Breaking bad news (BBN) zau-may2014


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A talk I gave in Al-Zaem Al-Azhary university on Thursday, 15/5/2014

What do we mean by breaking bad news (BBN)?
Which news is bad? really bad? Like really, really bad !
Why should we care about BBN?
BBN as part of the Communication Cycle/Pathway
Practical approaches to BBN:

The Do Not's in BBN

Published in: Health & Medicine, Spiritual
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Breaking bad news (BBN) zau-may2014

  1. 1. Ghaiath Hussein, MBBS, MHSc. (Bioethics), Doctoral Researcher, University of Birmingham (UK)
  2. 2. Outline • What do we mean by breaking bad news (BBN)? • Which news is bad? really bad? Like really, really bad ! • Why should we care about BBN? • Ethical • Professional • Legal • BBN as part of the Communication Cycle/Pathway • Practical approaches to BBN: • SPIKES • ABCDE • BREAKS
  3. 3. Let’s watch and think … •
  4. 4. What do you think? •Was it good? bad? How bad? •What went wrong? •How could it have been done better? What if you were the patient?
  5. 5. What constitutes bad news? • Ideas? • “…pertaining to situation where there is a feeling of no hope, • a threat to a person’s mental or physical well being, • a risk of upsetting an established lifestyle or • where a message is given which conveys to an individual fewer choices in his or her life (Ptacek & Eberhardt TL, 1996) • “any news that drastically and negatively alters the patient’s view of her or his future” is bad news.(Buckman, 1984)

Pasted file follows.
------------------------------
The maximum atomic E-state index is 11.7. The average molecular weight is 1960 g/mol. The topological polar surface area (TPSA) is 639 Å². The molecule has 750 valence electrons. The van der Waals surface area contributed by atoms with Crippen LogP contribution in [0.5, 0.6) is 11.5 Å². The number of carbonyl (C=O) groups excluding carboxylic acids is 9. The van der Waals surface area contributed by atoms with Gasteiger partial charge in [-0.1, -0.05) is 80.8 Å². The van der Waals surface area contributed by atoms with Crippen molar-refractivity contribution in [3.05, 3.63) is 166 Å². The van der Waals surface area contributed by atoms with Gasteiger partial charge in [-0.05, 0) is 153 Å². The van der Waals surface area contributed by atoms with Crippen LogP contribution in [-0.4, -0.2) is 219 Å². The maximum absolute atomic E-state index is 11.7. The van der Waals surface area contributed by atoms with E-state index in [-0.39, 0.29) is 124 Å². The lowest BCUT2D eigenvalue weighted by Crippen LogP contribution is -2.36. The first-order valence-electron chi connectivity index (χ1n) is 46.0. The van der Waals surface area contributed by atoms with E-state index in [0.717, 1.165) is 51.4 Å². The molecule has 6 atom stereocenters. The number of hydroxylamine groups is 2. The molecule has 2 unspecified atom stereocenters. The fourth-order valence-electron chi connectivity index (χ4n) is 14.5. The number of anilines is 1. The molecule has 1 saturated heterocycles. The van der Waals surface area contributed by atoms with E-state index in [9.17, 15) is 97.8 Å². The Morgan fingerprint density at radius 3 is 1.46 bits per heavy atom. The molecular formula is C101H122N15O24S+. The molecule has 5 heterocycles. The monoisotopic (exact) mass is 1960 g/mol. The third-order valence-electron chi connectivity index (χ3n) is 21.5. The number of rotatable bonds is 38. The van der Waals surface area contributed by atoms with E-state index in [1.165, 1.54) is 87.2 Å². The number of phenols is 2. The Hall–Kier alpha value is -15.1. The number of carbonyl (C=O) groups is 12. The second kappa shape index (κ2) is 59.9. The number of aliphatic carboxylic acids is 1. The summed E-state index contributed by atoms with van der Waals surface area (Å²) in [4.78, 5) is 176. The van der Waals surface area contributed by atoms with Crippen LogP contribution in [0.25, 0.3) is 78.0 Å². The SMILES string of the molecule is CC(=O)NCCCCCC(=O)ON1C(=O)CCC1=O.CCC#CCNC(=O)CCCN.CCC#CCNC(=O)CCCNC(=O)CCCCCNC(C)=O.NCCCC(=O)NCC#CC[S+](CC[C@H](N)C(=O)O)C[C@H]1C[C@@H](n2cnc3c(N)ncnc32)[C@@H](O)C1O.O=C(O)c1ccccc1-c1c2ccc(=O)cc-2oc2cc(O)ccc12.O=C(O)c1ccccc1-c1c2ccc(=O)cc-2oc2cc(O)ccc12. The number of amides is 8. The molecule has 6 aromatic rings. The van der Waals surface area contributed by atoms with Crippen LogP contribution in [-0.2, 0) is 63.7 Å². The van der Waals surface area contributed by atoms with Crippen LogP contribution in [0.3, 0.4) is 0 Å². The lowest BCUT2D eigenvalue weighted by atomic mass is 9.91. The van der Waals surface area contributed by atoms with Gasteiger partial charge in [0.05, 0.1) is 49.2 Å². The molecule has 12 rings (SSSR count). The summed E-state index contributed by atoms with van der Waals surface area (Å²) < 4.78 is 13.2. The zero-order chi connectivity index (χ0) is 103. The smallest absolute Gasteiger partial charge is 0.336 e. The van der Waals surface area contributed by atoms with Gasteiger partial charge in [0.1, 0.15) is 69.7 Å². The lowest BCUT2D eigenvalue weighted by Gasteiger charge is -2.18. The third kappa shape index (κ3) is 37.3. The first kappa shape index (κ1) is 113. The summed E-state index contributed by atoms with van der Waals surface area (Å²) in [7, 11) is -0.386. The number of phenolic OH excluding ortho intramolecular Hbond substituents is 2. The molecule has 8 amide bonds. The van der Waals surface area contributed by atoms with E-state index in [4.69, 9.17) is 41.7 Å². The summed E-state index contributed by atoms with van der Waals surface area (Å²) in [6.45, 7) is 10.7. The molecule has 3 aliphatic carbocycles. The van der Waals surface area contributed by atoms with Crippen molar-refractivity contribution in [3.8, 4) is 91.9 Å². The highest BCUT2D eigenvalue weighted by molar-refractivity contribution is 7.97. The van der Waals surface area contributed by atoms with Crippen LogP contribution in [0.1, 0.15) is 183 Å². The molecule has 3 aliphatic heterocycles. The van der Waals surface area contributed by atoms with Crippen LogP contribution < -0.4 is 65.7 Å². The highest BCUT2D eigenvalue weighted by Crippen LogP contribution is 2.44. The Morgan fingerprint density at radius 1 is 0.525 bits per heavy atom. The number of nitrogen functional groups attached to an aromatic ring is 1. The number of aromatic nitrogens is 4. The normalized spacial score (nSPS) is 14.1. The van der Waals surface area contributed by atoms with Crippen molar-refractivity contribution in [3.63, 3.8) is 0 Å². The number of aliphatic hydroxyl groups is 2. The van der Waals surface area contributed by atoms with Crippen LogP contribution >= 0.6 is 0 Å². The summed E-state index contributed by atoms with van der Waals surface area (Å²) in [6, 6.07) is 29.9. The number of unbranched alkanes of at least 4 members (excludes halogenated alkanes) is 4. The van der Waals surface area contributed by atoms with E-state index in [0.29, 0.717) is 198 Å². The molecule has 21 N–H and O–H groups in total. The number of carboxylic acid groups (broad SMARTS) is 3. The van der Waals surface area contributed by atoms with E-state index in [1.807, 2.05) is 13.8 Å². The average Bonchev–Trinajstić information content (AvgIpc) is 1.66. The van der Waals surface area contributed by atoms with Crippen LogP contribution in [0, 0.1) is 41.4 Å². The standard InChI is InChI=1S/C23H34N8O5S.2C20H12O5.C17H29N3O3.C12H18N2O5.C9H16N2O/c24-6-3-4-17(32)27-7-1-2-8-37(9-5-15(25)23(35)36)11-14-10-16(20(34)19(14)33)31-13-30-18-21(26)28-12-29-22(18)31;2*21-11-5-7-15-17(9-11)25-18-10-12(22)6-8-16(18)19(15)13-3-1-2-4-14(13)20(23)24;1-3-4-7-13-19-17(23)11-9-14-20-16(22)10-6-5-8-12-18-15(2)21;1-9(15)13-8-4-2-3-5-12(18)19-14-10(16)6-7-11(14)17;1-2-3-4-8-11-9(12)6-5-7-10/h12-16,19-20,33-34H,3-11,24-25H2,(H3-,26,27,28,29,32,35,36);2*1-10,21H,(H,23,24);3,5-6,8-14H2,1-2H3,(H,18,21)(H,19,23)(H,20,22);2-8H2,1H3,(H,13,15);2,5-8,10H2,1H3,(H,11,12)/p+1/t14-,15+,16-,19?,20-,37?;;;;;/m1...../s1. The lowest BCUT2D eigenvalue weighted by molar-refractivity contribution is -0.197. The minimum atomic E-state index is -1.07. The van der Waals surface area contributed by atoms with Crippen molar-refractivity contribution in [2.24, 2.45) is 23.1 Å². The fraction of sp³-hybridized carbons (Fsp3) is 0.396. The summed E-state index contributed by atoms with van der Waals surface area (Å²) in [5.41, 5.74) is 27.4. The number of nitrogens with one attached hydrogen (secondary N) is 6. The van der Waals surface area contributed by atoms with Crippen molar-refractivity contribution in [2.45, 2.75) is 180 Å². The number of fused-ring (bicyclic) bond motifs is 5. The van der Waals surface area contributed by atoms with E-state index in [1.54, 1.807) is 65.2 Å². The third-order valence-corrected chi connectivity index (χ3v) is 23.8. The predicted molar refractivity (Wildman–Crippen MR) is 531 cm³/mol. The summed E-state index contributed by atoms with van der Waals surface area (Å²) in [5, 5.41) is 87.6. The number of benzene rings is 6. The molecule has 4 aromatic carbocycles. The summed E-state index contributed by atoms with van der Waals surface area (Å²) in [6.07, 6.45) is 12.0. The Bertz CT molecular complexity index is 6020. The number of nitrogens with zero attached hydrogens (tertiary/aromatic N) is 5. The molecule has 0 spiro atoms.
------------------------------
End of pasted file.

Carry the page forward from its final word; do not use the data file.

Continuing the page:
6. 6. How bad are bad news? • Unfavourable diagnosis • Irreversible, un-treatable, or non-stoppable diseases (or side effects, or complications) • disease recurrence • spread of disease • revealing positive results of genetic tests • Stigmatization • Late (to treat) stage diseases • End of life decisions (DNR, resuccitation) • Death
  7. 7. Why should we care? Ethical autonomy Beneficence Non- maleficence Professional Communicator Advocate Duty to care Human rights Right to know Right to decide Legal Negligence EOL decisions Advance directives
  8. 8. What makes BBN difficult? •Ideas? • Uncertainty about the patient's condition & expectations • Fear of destroying the patient's hope • Fear of their inadequacy in the face of uncontrollable disease. • Fear of patients’ anticipated emotional reactions. • Embarrassment at having previously painted too optimistic a picture for the patient
  9. 9. context ChannelSender ReceiverMessage Feedback
  10. 10. Practical approaches to BBN SPIKES ABCDE BREAKS Setting and Listening Skills Patient Perception Invitation to Give Information Knowledge Explore Emotions & Empathize Strategy and Summarize A- Advance Preparation B- Build environment/ relationship C- Communicate well D- Deal with reactions E- Encourage & validate emotions B – Background R – Rapport E – Explore A – Announce K – Kindling S – Summarize
  11. 11. SPIKES Approach (1) • Setting and Listening Skills • Physical space • Body language and eye contact • Positioning friends and relatives • Open questions • Facilitating: pausing, silence, nodding • Clarifying • Handling time • Patient Perception • Ask patient what they know, feel, fear, etc • Invitation to Give Information • How does the patient want to be involved in decision-making
  12. 12. SPIKES Approach (2) • Knowledge • Aligning language • Give information in small chunks • Check the reception • Respond to emotions as they occur • Explore Emotions and Empathize • Identify the emotion • Identify the cause or source of the emotion • Respond to show you have made the connection • Strategy and Summarize • Propose a strategy • Assess response • Agree to a plan • Give a summary • Make contract for next visit